I was very surprised at how relatively little money DiVincenzo received in his first free agency foray last summer. I know he was coming off a down season in ’21/22 following left ankle surgery and had particularly struggled with his shot – he posted a .351/.339/.843 shooting line in 42 combined games (24.0 MPG) with Milwaukee and Sacramento (.510 TS%).
Still, he started to play better as the year went on, and he was still solid in other areas (4.0 RPG, 2.8 APG, 1.1 SPG). The Kings initially gave him a qualifying offer and then pulled it, with the former No. 17 overall pick receiving part of the taxpayer mid-level from Golden State – he’s actually making less this season than he did in the final year of his rookie contract.
The 26-year-old has certainly earned a raise. He has been invaluable to the Warriors, averaging 9.3 PPG, 4.4 RPG, 3.4 APG and 1.3 SPG in 60 games (25 starts, 26.6 MPG).
On top of being a strong defensive player, DiVincenzo has a high basketball IQ, hustles, and is shooting a career-high 40.4% from three-point range to go along with a rock solid 58.8 TS%. The Warriors only have his Non-Bird rights, so it will be very difficult to bring him back unless he really loves playing for them and is willing to accept a team-friendly deal.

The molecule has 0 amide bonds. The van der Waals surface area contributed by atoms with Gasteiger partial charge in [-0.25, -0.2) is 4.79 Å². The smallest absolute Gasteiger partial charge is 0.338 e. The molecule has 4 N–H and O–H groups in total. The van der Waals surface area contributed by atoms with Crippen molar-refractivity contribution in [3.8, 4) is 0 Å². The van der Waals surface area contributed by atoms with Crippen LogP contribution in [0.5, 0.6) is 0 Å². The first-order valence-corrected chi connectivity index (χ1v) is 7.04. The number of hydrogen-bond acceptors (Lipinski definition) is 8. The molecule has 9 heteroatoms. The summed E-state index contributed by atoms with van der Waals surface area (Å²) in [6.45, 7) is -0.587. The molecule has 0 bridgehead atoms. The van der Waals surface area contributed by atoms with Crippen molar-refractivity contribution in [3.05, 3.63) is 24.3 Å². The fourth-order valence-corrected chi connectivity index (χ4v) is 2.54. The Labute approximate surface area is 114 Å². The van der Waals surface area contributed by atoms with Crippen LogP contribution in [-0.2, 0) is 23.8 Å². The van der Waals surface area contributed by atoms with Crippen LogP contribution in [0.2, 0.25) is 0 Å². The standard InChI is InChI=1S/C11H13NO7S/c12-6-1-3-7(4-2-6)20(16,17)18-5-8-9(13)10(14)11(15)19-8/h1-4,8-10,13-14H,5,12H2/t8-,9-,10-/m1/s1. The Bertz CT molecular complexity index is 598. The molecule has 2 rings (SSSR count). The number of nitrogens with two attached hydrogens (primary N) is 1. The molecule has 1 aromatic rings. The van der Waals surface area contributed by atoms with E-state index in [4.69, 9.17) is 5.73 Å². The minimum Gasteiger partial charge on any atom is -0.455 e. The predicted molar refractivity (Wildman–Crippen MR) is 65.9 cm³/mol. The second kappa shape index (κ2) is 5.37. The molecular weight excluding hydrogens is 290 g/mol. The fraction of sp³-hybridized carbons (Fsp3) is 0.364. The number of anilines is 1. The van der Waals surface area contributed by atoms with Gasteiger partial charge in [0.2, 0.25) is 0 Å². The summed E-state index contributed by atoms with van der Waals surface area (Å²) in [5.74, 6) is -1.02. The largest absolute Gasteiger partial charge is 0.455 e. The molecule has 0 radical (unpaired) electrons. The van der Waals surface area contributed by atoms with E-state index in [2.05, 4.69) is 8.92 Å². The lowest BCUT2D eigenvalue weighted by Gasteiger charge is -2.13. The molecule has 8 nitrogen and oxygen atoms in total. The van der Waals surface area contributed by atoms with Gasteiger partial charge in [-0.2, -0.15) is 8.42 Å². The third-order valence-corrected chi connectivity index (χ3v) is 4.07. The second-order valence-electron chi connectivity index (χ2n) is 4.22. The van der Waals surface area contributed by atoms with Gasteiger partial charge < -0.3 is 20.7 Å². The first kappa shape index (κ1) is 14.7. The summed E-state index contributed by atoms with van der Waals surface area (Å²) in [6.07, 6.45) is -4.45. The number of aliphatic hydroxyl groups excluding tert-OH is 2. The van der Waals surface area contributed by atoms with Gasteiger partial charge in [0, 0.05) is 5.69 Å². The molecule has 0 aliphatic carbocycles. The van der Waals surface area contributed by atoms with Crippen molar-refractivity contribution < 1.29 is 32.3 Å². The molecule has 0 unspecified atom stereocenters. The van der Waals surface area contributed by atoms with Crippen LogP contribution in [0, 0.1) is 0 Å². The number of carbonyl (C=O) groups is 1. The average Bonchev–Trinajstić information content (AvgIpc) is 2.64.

- 2022/23: $3.92MM
- 2023/24: UFA
- Stock: Down
Len signed a two-year, $7.65MM contract with the Kings as a free agent in 2021. He didn’t play all that well last season, averaging 6.0 PPG and 4.1 RPG while shooting 53.4% from the floor and 65.1% from the line in 39 games (15.9 MPG).
He has barely played at all in ’22/23, appearing in 17 games for a total of 53 minutes. He is the definition of being buried on the depth chart.
It’s hard to see the former No. 5 overall pick getting anything more than the veteran’s minimum as a free agent this summer, assuming he finds a team.
- 2022/23: $1.84MM
- 2023/24: UFA
- Stock: Up
Okogie spent his first four seasons with Minnesota, the team that drafted him 20th overall in 2018. They let him walk after his rookie deal expired, and the 24-year-old was only able to find a veteran’s minimum deal with Phoenix.
The primary reason for that modest deal was Okogie’s limited offensive production. He averaged 6.4 PPG, 2.9 RPG and 1.0 SPG on .403/.275/.758 shooting (.521 TS%) in 244 games (20.6 MPG) with the Wolves.
His stats this season in Phoenix – 7.2 PPG, 3.4 RPG and 0.8 SPG on .399/.329/.728 shooting (53.5 TS%) in 60 games (17.6 MPG) – aren’t all that different. So why is his stock up?
Since the start of the new year, Okogie is averaging 10.4 PPG, 3.8 RPG and 1.0 SPG on .398/.369/.725 shooting (.547 TS%) in 28 games (24.1 MPG). He has been even better over the past 14 contests, of which he’s started 13 straight (32.4 MPG), averaging 14.5 PPG, 4.4 RPG and 1.6 SPG on .423/.378/.780 shooting (.580 TS%).
Okogie is a ferocious offensive rebounder and pound-for-pound one of the best athletes in the NBA, which enables him to switch across multiple positions. He is an outstanding defender.
The Nigerian swingman brings a relentless energy and physicality every time he steps on the court, which complements a team that relies heavily on jump shots. I don’t have a good feel for how much he might get on his next contract, but he’s certainly trending in a positive direction.